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Trump Administration Cracks Down on Leakers

Attorney General Jeff Sessions, accompanied by, from left, National Counterintelligence and Security Center Director William Evanina, Director of National Intelligence Dan Coats, speaks during a news conference at the Justice Department in Washington, Aug

U.S. Attorney General Jeff Sessions told reporters Friday that he has tripled the number of "active leak" investigations over the tally during the Obama administration, in an effort to stem the tide of classified information being released to the media by people in the Trump administration, intelligence community and other government entities.

Sessions said he and President Donald Trump "condemn in the strongest terms the staggering number of leaks undermining the ability of our government to protect this country."

He added, "No one is entitled to surreptitiously fight their battles in the media by revealing sensitive government information."

WATCH: Sessions on cracking down on leakers

Sessions: 'Culture of Leaking Must Stop'
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Friday's news briefing came a day after transcripts were released of the president's telephone conversations with foreign leaders in his first few days of the Trump administration.

In those conversations, the president cajoles Mexican President Enrique Peña Nieto not to refuse publicly to pay for the wall Trump wants to build along the U.S. border with Mexico. He also has a heated argument with Australian Prime Minister Malcolm Turnbull on refugees, complaining that the situation is going to make him look bad.

'Major' security threat

Dan Coats, Director of National Intelligence, described the leaks as "some of the worst compromises of classified information in our nation's history."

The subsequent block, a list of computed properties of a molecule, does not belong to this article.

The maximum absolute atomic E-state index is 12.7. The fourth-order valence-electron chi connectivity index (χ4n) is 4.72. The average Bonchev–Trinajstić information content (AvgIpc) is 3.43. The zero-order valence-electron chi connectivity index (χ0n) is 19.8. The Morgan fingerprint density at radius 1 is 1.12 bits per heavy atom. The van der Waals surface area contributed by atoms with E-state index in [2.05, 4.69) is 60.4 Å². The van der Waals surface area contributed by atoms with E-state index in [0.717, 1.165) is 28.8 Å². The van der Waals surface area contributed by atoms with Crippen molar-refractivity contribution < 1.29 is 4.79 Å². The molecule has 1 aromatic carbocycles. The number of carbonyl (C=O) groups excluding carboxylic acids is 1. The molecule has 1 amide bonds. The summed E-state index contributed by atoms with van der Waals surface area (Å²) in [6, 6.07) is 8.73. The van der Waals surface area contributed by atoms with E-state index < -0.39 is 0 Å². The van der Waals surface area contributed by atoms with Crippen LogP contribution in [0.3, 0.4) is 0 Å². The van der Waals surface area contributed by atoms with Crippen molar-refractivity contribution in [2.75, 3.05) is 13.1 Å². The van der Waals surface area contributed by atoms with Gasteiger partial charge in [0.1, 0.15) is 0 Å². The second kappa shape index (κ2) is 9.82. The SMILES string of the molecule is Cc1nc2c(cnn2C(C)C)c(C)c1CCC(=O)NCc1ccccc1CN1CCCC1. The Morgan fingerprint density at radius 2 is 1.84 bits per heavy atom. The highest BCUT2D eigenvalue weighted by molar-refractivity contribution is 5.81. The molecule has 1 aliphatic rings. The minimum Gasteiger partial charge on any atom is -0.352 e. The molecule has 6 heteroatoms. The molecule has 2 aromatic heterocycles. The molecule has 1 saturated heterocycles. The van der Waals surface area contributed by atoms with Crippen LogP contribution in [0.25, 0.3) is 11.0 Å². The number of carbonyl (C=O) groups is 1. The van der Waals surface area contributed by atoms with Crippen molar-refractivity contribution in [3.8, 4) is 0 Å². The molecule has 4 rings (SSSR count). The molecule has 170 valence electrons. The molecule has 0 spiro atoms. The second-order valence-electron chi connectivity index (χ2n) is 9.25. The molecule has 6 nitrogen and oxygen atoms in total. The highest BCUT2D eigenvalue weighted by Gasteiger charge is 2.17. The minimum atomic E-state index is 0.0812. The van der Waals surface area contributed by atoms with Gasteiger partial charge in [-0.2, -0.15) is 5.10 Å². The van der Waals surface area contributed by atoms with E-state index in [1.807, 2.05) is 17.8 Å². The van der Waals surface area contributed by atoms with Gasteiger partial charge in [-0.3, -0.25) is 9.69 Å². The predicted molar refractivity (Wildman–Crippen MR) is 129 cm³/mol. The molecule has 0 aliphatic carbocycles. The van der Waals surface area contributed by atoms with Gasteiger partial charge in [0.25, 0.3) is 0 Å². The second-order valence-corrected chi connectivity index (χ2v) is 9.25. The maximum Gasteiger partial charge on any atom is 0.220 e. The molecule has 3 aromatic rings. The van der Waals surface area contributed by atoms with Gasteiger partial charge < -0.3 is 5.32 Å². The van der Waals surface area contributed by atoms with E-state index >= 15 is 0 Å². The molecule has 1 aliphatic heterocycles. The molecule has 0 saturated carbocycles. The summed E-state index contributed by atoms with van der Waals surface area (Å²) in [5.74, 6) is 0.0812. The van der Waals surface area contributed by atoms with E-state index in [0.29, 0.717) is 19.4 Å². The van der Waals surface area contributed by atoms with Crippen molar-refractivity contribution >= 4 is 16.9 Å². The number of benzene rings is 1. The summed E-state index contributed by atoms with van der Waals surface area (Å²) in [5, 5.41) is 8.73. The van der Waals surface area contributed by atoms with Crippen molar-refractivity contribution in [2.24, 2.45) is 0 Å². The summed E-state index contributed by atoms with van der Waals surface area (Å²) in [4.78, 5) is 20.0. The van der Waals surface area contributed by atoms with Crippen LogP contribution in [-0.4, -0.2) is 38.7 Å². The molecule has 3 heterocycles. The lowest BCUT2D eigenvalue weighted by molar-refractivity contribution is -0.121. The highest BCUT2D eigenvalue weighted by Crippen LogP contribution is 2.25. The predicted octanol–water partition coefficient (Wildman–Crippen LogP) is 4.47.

"These disclosures have resulted in a major threat to our national security," he warned.

WATCH: Coats warns leakers

Coats: Leaks Are ‘Betraying the Intelligence Community’
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Coats pointed out the security breaches do not just originate in the intelligence community. "They come from a wide range of sources within the government, including the executive branch and including the Congress," Coats added.

The DNI chief said people with information of consequence should take legal means to share the information and not resort to leaks. "It is important to stress that any disclosure outside of authorized channels is a criminal offense. And we will simply not tolerate the illegal release of classified information," he said.

Coats promised that his agency will take steps to identify leakers and will give that information to the FBI for a full investigation.

"If you improperly disclose classified information, we will find you," Coats said. "We will prosecute you to the fullest extent of the law, and you will not be happy with the result."

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